Advertising inserted within longer-form programs is the smallest part of the OTT opportunity. Looking narrowly at the "TV viewing" portion of the IAB's definition of OTT, programs watched via streaming platforms accounted for 28% of all video viewing. That's according to eMarketer, which puts broadcast TV viewing at another 28% and cable viewing at 37%.
Breaking down that 28% of all streamed TV viewing figure, at least 25% is devoid of any advertising. That's Netflix's portion. Other platforms like Hulu sell premium access that strips out the advertising.
Bottom line: at least 80% of ad-supported TV viewing is still done via cable, broadcast or satellite connectivity. And because Netflix and many other OTT platforms are advertising-free, ad-supported streaming video services garner less than 20% of the overall TV viewing pie.
Yet the longform streamed programming is all that a lot of people in the media industry focus on, mainly because it fits nicely into the old TV model we've known for generations. Rambling, amateurish YouTube videos and short, racy TikTok clips seem, well, too small to pursue and not a good fit for the business model.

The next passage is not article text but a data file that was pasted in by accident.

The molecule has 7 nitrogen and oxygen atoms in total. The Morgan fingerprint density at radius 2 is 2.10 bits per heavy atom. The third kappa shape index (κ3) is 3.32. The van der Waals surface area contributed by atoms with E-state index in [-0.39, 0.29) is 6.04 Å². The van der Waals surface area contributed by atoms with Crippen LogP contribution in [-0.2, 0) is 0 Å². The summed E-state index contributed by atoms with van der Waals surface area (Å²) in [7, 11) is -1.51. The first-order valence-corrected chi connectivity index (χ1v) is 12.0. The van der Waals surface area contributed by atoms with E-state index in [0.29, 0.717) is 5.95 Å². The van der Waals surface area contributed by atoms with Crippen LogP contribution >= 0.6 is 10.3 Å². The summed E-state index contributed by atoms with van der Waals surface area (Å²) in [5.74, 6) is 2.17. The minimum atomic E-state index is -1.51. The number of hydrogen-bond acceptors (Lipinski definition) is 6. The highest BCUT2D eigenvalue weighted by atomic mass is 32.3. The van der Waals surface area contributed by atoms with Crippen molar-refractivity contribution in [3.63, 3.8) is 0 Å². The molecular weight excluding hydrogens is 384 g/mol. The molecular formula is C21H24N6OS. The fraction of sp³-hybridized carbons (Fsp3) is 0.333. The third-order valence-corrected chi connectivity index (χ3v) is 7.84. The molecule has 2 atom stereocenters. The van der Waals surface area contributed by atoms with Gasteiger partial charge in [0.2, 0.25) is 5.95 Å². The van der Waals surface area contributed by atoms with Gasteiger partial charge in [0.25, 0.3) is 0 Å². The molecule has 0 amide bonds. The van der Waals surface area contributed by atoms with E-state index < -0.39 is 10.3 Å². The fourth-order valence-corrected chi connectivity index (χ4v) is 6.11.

And that's the hallmark of a disruptor: it starts out small, cheap and below the standards of the industry it will eventually disrupt.
Make no mistake: local-market OTT ad spending is significant. Borrell's 2022 forecast pegs the total for OTT video advertising at $21.3 billion, up 20% from 2021. By 2025, the total is forecast to surpass $26 billion, representing nearly 18% of all local advertising expenditures.
For smaller markets, we estimate that the amount spent on OTT is already in the tens of millions of dollars. In Augusta, GA, local businesses are forecast to spend $32.5 million on it this year. In Baltimore, $168 million. In Cedar Rapids, $66.1 million. In Davenport, IA, $44.6 million.
How has the spending become so large? First, consider that size is relative. Those who feel the most disrupted (in this case, broadcast TV and cable) are more focused on something vital: preserving their share of existing customers' ad budgets. So that's all the OTT spending they tend to see.